The last few decades have seen businesses such as Home Depot, Mattel, Starbucks and Walmart try and fail to break into international markets. While these attempts have been varied, the crucial failing has been characterized by a common thread. These businesses often approached global expansion from a viewpoint that assumed that what is true of North America and Western Europe is true globally. This resulted in an oversight of cultural, social, ethnic and religious nuances present in the communities where they aimed to succeed.
The events of the last year have buttressed the importance and feasibility of leveraging regional-focused approaches to responding to problems. When the COVID-19 pandemic hit, countries across the world closed their borders, and many were forced to look inward for solutions to problems and innovate around resources they once outsourced. The U.S., for example, became more aware of its reliance on China and India for pharmaceuticals, which led many to call for the reshoring and in-sourcing of supply chains. This approach is beneficial both practically and culturally.
“There is great potential for the energy industry to play a prominent role in the fight for global equality.” —Lamé Verre, Lean in Energy
Furthermore, it is also worth noting that organizations that lead global projects from the topdown require a handful of people to tune in with hundreds of different groups’ cultural and religious nuances. Projects built from the ground up cut out this work, dealing with local issues at the source and allowing a community to ensure a project represents their group before it is brought into international dialogue. It ensures solutions to issues are applicable and relevant for each area.
Against this backdrop, the energy industry has seen many organizations currently putting localization at the top of their talent management and succession planning agenda by filling top positions with homegrown talents. In 2021 Shell appointed Elohor Aiboni managing director for Shell Nigeria, Tullow appointed Cynthia Lumor deputy managing director for Tullow Ghana, and in 2020 Aker appointed Kadijah Amoah country director of Aker Energy Ghana.
DEI and belonging
The regional approach at Lean In Energy (LIEN) is designed to suit this need for locally focused and nuanced approach in the energy sector. Our subdivisions allow LIEN to build from the ground up, bringing the talents and struggles of different communities to the global stage in a self-defined and relevant manner. Our regional approach reflects our desire to ensure our conversations are adequately nuanced regarding diversity, equity, inclusion (DEI), and belonging.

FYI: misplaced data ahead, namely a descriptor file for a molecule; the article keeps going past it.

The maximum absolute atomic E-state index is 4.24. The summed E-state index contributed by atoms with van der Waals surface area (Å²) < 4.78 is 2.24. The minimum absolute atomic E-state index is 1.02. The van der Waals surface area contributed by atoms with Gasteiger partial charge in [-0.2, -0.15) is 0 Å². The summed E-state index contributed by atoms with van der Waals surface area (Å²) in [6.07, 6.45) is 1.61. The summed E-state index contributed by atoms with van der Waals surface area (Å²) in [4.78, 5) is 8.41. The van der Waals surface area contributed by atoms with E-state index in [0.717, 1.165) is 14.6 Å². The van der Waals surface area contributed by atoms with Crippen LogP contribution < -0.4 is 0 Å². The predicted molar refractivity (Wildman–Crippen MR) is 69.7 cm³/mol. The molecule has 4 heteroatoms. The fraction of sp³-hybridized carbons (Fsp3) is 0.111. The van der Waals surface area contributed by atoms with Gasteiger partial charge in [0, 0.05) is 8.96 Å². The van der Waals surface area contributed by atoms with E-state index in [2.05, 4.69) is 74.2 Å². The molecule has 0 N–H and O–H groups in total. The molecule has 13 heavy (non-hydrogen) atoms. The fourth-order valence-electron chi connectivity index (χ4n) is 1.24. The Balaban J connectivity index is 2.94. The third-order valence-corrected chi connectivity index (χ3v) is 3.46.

When discussing female empowerment within the energy sector, for example, we do so from an inclusive viewpoint rather than any stereotypical lens. There is great potential for the energy industry to play a prominent role in the fight for global equality because the sector is heavily tied to enabling food security, access to clean water, resources and agricultural productivity. Therefore, getting women into leadership roles within the energy industry not only corrects the gender imbalance in a corporate context, but it provides an opportunity for these women to alleviate the struggles of others, men and women alike, at a fundamental level.
However, the success of this knock-on effect requires men and women who occupy these leadership positions to be sensitive to diverse experiences, see the importance of regional representation and become allies themselves to others who may not look like them.
Accordingly, our work at LIEN operates and empowers members to act in a manner that allows every community to self-represent. The result is an international movement toward gender equality within the energy sector, formed from effective localized and regional action, rather than a homogenous top-down system that could misrepresent many of the regions it aims to represent.
While there is a place for globalization, implementation of DEI efforts should be tailored to fit the part of the world in which companies operate.
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